UMR survey shows National largely resistant to the Labour surge, though Jacinda Ardern’s party has made inroads among centre voters, writes Stephen Mills
Between June 2017 and February 2018 Jacinda Ardern has made Labour the dominant force on the left and much more competitive among centrist voters.
National, however, has remained largely resistant to the Labour surge. Labour’s improved positioning is mostly at the expense of those backing New Zealand First and Green in June last year.
In a UMR February 2018 online survey of a representative sample of 1,000 New Zealanders 18 years plus, respondents were asked to define themselves on a 0-10, left to right scale based on degree of support or opposition for government provision of services, the need for governments to intervene in the economy and a progressive tax system. Thirty-eight percent of New Zealanders were clearly left (0-3) on the scale, 30% in the centre (4-6) and 27% clearly right (7 – 10). The centrist voters were almost evenly balanced with 9% leaning left nominating the 4-point on the scale and 8% leaning right nominating the 6-point.
The equivalent figures in June 2017 were 41% clearly left; 30% centre and 24% clearly right. That suggests a slight shift to the right, but these movements are not statistically significant.
Among the left voters, Labour was the dominant party leading the Greens by 65% to 14%. This was up from a 47% to 24% lead over the Greens in June last year. National’s vote share was pushed back a little from 14% to 11%.
Among centre voters National had the lead over Labour by 48% to 35%. National’s lead in June last year over Labour was 52% to 21%. New Zealand First’s share of this group was down from 16% to 8%.
Among the right voters National remained utterly dominant with an 80% to 9% lead over Labour compared to a 74% to 7% lead in June last year.
Another way of looking at this analysis, which highlights National party’s continued strength, is the degree of reliance on a base vote or alternatively how much vote is being won in neutral and at least seemingly hostile territory.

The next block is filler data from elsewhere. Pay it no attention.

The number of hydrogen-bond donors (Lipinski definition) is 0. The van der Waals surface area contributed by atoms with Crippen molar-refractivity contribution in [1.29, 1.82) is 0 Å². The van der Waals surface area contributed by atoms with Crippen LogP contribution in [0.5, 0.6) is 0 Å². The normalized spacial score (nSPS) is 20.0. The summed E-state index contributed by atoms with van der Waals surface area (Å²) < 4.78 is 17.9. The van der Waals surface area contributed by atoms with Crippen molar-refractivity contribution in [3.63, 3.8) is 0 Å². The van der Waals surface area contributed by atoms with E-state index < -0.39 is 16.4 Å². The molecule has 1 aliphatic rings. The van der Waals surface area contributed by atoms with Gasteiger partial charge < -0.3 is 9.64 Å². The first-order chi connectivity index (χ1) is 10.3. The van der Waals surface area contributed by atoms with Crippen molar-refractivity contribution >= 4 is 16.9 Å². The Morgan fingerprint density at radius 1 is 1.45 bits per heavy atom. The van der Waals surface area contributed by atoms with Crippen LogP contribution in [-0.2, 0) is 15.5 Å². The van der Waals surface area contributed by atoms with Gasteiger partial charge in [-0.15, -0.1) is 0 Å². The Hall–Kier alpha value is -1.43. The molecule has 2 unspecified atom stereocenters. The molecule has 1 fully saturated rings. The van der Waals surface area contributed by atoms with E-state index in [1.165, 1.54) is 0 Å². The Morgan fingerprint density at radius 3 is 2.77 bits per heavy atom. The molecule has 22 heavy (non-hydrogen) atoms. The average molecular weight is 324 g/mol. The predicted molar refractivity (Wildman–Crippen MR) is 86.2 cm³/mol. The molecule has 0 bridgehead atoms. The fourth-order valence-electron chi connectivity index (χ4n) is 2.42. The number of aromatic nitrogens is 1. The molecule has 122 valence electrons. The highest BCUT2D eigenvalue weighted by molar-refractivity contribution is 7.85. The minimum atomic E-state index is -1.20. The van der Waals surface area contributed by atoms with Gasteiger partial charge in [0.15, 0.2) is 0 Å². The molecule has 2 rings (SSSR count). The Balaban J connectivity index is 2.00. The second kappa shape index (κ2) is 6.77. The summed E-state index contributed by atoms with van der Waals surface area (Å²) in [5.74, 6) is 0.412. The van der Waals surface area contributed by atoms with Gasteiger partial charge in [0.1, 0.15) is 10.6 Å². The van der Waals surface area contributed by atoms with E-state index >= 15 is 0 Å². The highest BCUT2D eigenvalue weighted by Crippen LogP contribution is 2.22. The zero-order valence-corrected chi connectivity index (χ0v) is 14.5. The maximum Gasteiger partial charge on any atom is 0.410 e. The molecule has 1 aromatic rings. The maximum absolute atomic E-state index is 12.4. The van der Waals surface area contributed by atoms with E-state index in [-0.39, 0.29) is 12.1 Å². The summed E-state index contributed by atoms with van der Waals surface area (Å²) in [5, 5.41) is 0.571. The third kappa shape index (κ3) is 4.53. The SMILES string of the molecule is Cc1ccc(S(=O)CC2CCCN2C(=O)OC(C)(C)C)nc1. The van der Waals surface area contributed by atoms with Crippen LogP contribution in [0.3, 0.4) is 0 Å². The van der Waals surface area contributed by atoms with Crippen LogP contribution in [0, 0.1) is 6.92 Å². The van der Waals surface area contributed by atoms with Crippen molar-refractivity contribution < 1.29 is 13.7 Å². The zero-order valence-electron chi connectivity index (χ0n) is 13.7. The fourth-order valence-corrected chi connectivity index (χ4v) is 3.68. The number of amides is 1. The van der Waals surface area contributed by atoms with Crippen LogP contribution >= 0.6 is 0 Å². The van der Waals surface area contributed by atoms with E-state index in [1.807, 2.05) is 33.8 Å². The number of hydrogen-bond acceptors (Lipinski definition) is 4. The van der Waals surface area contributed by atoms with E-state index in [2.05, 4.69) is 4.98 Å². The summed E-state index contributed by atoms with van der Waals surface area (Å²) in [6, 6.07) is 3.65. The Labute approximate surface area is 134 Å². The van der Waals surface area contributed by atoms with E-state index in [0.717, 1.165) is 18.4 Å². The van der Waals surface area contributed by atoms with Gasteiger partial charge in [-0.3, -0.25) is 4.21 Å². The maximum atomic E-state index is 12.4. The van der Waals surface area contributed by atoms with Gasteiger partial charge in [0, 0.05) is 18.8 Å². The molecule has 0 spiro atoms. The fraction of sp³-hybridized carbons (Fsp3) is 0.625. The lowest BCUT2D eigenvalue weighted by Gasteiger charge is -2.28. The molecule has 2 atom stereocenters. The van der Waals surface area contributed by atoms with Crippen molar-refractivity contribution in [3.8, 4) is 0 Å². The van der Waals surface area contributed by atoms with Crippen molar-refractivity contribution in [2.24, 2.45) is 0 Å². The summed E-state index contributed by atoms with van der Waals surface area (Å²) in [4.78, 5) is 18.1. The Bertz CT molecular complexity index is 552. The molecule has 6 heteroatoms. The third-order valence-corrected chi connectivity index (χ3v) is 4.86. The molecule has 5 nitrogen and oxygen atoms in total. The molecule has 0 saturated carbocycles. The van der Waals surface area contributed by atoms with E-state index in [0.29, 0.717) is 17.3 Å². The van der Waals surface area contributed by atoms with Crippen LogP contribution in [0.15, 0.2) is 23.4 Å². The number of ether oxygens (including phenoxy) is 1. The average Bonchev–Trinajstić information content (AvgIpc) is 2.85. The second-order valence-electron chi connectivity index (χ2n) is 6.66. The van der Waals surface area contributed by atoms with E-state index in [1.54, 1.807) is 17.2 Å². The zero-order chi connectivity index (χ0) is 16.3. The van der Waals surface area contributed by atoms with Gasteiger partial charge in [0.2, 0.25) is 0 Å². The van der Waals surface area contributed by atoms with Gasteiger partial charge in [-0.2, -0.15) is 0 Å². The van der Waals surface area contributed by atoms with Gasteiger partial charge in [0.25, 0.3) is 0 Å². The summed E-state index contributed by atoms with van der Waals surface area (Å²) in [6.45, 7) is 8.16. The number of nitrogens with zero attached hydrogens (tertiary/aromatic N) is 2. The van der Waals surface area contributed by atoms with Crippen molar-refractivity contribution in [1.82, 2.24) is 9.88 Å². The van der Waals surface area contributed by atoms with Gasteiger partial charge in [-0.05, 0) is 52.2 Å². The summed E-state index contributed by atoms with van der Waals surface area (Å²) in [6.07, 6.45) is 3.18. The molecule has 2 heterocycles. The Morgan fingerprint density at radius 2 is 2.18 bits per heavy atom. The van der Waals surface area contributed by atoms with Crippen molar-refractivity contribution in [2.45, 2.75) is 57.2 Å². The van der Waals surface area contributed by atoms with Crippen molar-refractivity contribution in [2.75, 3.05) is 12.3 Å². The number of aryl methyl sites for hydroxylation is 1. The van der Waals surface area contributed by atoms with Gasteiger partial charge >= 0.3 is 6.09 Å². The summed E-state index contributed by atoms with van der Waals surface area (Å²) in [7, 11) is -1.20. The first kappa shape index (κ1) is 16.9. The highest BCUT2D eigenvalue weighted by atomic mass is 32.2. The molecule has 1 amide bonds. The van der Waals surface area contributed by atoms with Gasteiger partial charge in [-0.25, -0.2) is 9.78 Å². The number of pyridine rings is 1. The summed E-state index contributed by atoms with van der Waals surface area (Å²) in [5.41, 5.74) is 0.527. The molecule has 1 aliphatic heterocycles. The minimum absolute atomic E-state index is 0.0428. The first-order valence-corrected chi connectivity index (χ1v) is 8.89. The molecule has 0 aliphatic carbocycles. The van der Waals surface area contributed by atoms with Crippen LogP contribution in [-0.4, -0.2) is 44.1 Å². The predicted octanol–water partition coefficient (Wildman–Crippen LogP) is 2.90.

Some 53% of National’s vote came from the right, 35% from the centre and 11% from the left.
Labour was more reliant on the base with 64% of its vote coming from the left, 26% from the centre and 6% from the right.
There is some hope for the left in the analysis of vote by age, unless the old adage of people’s votes becoming more conservative as they age holds true.
Among under 30-year-olds 42% were left, 32% centre and a statistically significant low 16% right. By age group, the number who identified as right steadily grew – 16% of 18 to 29-year-olds; 24% of 30 to 44-year-olds; 31% of 45 to 59-year-olds and 34% of those aged 60 and over.
There were sharp differences by gender with males statistically more likely to be right and less likely to be left and females the opposite. Males broke 31% left, 34% centre and 31% right. Females broke 45% left, 27% centre and 22% right.
Of other demographics tested, homeownership had some impact (more than household income). Those renting were statistically more likely to be left and less likely to be right and those who own their own home freehold were less likely to be left.
Looking towards the 2020 election there could be some votes for Labour in pushing National’s vote share among left voters down, but they will also need to get closer to parity with National among centrist voters. National has a lock on right voters. It will be looking to push Labour back in the centre.
Stephen Mills is executive director of UMR Research, whose clients include the NZ Labour Party
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